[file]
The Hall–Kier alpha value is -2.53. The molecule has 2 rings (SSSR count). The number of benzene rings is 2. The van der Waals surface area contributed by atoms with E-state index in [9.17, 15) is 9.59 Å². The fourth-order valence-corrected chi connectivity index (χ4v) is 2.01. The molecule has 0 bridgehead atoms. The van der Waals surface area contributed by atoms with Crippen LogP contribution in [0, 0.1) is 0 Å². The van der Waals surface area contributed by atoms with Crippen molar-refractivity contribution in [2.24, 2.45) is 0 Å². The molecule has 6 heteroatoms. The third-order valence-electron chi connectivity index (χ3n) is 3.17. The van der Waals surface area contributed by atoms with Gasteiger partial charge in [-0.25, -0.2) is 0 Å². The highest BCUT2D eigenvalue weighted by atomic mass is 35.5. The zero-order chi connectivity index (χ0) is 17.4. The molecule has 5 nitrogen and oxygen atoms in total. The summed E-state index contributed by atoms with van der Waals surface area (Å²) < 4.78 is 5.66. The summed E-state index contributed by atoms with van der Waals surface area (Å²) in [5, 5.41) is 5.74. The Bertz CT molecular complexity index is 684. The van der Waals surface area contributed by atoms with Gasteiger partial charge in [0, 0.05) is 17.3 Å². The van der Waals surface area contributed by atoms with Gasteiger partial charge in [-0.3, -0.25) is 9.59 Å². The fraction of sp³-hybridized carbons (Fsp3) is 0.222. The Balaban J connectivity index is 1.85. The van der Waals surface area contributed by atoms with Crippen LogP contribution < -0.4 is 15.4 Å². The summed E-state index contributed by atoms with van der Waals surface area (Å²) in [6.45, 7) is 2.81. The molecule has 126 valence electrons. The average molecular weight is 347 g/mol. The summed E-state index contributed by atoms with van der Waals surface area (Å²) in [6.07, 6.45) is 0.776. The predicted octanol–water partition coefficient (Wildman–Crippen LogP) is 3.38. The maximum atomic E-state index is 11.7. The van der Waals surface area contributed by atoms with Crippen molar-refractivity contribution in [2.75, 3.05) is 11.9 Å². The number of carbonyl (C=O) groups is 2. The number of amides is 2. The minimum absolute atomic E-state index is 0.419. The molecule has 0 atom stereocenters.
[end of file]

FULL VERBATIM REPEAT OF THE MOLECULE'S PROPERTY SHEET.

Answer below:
The Hall–Kier alpha value is -2.53. The molecule has 2 rings (SSSR count). The number of benzene rings is 2. The van der Waals surface area contributed by atoms with E-state index in [9.17, 15) is 9.59 Å². The fourth-order valence-corrected chi connectivity index (χ4v) is 2.01. The molecule has 0 bridgehead atoms. The van der Waals surface area contributed by atoms with Crippen LogP contribution in [0, 0.1) is 0 Å². The van der Waals surface area contributed by atoms with Crippen molar-refractivity contribution in [2.24, 2.45) is 0 Å². The molecule has 6 heteroatoms. The third-order valence-electron chi connectivity index (χ3n) is 3.17. The van der Waals surface area contributed by atoms with Gasteiger partial charge in [-0.25, -0.2) is 0 Å². The highest BCUT2D eigenvalue weighted by atomic mass is 35.5. The zero-order chi connectivity index (χ0) is 17.4. The molecule has 5 nitrogen and oxygen atoms in total. The summed E-state index contributed by atoms with van der Waals surface area (Å²) < 4.78 is 5.66. The summed E-state index contributed by atoms with van der Waals surface area (Å²) in [5, 5.41) is 5.74. The Bertz CT molecular complexity index is 684. The van der Waals surface area contributed by atoms with Gasteiger partial charge in [0, 0.05) is 17.3 Å². The van der Waals surface area contributed by atoms with Gasteiger partial charge in [-0.3, -0.25) is 9.59 Å². The fraction of sp³-hybridized carbons (Fsp3) is 0.222. The Balaban J connectivity index is 1.85. The van der Waals surface area contributed by atoms with Crippen LogP contribution < -0.4 is 15.4 Å². The summed E-state index contributed by atoms with van der Waals surface area (Å²) in [6.45, 7) is 2.81. The molecule has 126 valence electrons. The average molecular weight is 347 g/mol. The summed E-state index contributed by atoms with van der Waals surface area (Å²) in [6.07, 6.45) is 0.776. The predicted octanol–water partition coefficient (Wildman–Crippen LogP) is 3.38. The maximum atomic E-state index is 11.7. The van der Waals surface area contributed by atoms with Crippen molar-refractivity contribution in [2.75, 3.05) is 11.9 Å². The number of carbonyl (C=O) groups is 2. The number of amides is 2. The minimum absolute atomic E-state index is 0.419. The molecule has 0 atom stereocenters.